Island Station neighborhood funding successful crime watch
I don't know why Ms. Ober, Milwaukie city manager, would say that the Island Station Neighborhood District Association's use of its funds to pay Mr. Denham's legal bill doesn't comply with the city's guidelines for use of neighborhood funds (as reported in last week's news story, "Milwaukie demands return of funding"). The city has not explained its position, other than Mr. Denham's bills were "personal."
This is an explanation for why I think the payment does qualify as an appropriate use of neighborhood funds:
For more than two decades, the neighborhood has carried on a program to maintain and beautify the neighborhood park. The program has included neighbors donating thousands of hours of their time removing invasive species, planting and tending native species, and making the park more accessible to visitors, like building and maintaining trails. Returning the park to native plant species improves the environment for the entire neighborhood, attracting wildlife absent for some time.
Members of the neighborhood maintain and beautify the park by conducting litter-removal patrols, as well as scouting for and reporting unlawful uses of the park, such as camping and starting fires.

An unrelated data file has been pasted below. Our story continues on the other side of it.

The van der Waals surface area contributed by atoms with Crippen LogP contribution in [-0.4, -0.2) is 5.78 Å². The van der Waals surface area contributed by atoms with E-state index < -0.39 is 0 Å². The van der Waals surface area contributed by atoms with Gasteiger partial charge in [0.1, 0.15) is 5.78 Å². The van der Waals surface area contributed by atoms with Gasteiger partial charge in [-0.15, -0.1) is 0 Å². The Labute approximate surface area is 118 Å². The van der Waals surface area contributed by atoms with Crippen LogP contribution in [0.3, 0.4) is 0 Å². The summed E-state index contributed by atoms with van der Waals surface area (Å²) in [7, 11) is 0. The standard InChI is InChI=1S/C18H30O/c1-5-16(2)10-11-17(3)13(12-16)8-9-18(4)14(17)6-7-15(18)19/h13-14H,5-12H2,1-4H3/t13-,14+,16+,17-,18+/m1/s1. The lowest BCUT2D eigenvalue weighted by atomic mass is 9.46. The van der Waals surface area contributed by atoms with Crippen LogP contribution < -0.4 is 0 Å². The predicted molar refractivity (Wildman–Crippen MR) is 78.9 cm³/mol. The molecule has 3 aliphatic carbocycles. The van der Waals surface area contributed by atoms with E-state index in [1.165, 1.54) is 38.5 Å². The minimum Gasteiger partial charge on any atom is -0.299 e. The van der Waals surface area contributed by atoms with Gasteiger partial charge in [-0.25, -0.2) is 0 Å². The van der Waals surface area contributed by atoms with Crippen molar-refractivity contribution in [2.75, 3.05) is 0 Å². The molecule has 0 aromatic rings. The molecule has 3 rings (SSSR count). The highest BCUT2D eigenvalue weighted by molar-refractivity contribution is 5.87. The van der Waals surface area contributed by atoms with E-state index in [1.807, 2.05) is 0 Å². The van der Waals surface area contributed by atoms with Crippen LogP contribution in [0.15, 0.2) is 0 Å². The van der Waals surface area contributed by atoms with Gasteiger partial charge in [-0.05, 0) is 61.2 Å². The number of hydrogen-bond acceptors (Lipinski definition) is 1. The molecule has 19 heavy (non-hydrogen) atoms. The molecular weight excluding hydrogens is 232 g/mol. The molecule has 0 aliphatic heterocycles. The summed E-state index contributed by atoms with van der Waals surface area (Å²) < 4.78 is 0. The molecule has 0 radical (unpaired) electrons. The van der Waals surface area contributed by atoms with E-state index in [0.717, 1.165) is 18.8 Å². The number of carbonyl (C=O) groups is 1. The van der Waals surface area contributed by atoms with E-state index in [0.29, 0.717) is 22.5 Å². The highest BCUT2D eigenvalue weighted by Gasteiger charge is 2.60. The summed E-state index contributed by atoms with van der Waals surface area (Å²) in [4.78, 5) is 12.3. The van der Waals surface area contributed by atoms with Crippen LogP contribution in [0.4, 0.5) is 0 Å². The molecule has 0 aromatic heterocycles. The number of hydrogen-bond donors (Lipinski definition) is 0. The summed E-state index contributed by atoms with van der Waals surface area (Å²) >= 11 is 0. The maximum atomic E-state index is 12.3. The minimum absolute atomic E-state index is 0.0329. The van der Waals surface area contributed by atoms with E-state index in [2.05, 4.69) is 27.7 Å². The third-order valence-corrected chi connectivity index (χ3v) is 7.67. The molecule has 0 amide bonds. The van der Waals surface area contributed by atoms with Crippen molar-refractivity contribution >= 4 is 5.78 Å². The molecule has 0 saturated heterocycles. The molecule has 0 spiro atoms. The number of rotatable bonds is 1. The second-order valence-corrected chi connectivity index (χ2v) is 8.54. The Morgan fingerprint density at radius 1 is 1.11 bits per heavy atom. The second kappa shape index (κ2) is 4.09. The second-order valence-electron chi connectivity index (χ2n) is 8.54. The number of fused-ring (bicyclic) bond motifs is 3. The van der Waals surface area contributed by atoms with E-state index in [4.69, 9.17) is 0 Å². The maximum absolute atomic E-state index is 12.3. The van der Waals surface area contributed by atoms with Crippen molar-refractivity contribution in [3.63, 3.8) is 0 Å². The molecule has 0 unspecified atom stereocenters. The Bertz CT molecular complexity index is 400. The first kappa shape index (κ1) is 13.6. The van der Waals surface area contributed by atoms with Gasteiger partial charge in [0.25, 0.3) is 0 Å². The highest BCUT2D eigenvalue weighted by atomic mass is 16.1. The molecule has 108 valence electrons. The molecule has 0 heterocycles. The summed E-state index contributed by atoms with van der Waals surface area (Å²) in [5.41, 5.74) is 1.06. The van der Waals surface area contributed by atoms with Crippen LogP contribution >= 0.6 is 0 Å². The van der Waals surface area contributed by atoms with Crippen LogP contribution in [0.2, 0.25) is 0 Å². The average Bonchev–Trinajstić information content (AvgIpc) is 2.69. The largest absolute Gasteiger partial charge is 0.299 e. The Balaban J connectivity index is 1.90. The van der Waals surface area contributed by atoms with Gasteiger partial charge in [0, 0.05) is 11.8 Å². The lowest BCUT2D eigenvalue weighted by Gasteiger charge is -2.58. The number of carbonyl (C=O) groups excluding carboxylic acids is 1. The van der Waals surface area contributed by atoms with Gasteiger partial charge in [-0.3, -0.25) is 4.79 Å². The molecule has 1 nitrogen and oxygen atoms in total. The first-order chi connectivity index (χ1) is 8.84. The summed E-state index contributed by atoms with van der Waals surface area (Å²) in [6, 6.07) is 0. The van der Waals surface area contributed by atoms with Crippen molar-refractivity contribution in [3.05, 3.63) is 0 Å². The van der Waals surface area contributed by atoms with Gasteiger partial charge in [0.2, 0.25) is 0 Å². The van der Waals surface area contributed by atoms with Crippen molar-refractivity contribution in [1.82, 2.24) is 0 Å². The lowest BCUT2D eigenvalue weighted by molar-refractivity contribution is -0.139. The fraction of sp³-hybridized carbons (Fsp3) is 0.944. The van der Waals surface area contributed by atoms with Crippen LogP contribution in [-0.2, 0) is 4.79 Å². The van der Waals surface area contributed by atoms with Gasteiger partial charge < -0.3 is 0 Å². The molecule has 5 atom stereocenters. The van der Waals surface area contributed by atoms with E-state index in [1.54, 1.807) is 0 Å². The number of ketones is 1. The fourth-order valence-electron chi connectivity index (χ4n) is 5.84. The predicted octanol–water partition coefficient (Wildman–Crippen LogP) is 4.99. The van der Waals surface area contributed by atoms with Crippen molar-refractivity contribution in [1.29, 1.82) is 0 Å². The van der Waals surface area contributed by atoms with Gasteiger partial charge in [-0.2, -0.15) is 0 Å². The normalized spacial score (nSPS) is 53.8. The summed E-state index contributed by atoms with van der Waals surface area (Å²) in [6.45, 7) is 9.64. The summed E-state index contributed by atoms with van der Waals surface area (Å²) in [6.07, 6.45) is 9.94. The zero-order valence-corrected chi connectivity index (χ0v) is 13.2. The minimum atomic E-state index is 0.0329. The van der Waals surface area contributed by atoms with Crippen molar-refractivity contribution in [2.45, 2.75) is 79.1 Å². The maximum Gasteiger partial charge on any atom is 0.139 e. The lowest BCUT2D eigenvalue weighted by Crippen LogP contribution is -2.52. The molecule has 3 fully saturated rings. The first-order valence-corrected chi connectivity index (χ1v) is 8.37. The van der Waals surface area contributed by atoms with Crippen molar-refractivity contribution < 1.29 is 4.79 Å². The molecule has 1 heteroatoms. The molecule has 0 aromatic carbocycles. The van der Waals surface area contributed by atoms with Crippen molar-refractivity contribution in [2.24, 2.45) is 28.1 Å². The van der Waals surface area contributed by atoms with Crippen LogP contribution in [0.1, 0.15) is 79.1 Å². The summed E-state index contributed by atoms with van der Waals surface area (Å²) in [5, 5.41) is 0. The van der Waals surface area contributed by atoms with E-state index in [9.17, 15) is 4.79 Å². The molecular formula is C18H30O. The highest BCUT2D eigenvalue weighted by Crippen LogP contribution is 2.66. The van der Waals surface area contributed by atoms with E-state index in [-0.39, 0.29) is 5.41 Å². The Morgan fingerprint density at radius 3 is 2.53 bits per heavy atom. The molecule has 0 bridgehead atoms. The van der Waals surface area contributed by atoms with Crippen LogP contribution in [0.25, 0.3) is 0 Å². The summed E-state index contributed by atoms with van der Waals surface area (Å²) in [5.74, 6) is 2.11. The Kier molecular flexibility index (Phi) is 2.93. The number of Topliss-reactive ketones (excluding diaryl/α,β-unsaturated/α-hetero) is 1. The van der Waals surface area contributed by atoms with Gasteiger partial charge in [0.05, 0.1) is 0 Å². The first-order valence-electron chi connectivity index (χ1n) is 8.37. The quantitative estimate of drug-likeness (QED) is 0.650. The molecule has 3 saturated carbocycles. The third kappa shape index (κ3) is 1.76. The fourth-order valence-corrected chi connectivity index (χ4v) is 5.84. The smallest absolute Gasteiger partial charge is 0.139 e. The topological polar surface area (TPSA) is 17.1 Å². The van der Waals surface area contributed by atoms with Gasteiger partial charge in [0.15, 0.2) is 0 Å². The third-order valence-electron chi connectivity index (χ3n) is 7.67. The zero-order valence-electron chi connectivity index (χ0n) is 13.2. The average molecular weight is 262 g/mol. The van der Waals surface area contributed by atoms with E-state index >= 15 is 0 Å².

The neighborhood has recently revitalized the Friends of Elk Rock Island and Spring Park group working in concert with the North Clackamas Parks & Recreation District. The neighborhood has spent thousands of dollars of neighborhood funds over the years to support these activities, which make the park a safe and inviting place for the community.
For many years, the Arnells have interfered with the neighborhood's program and the park. They have planted and maintained invasive species in the park and have blocked access to parts of the park with signs and physical barriers. They have removed signs intended to notify visitors that certain parts of the park are open to visitors. The city has been made aware of all these encroachments.
To protect the neighborhood's program for maintaining and beautifying the park and to keep the park a safe and accessible place to visit, the neighborhood asked Mr. Denham to gather information about the Arnells' actions and to present that information to the City Council in the summer of 2018. It was Mr. Denham's activities at the request of, and on the behalf of the neighborhood — Mr. Denham's photographing the damage the Arnells had caused to park property and equipment and the barriers the Arnells had placed — that Mrs. Arnell used to support the stalking order that the Clackamas County Circuit Court found to be an abuse of the legal process.
The city permits neighborhoods to spend their funds for, among other reasons, services that "sustain or enhance the health, public safety and welfare of the neighborhood." The city adopted this standard for neighborhood spending more than 20 years ago when I was mayor, and we allocated these funds to the Neighborhood District Associations.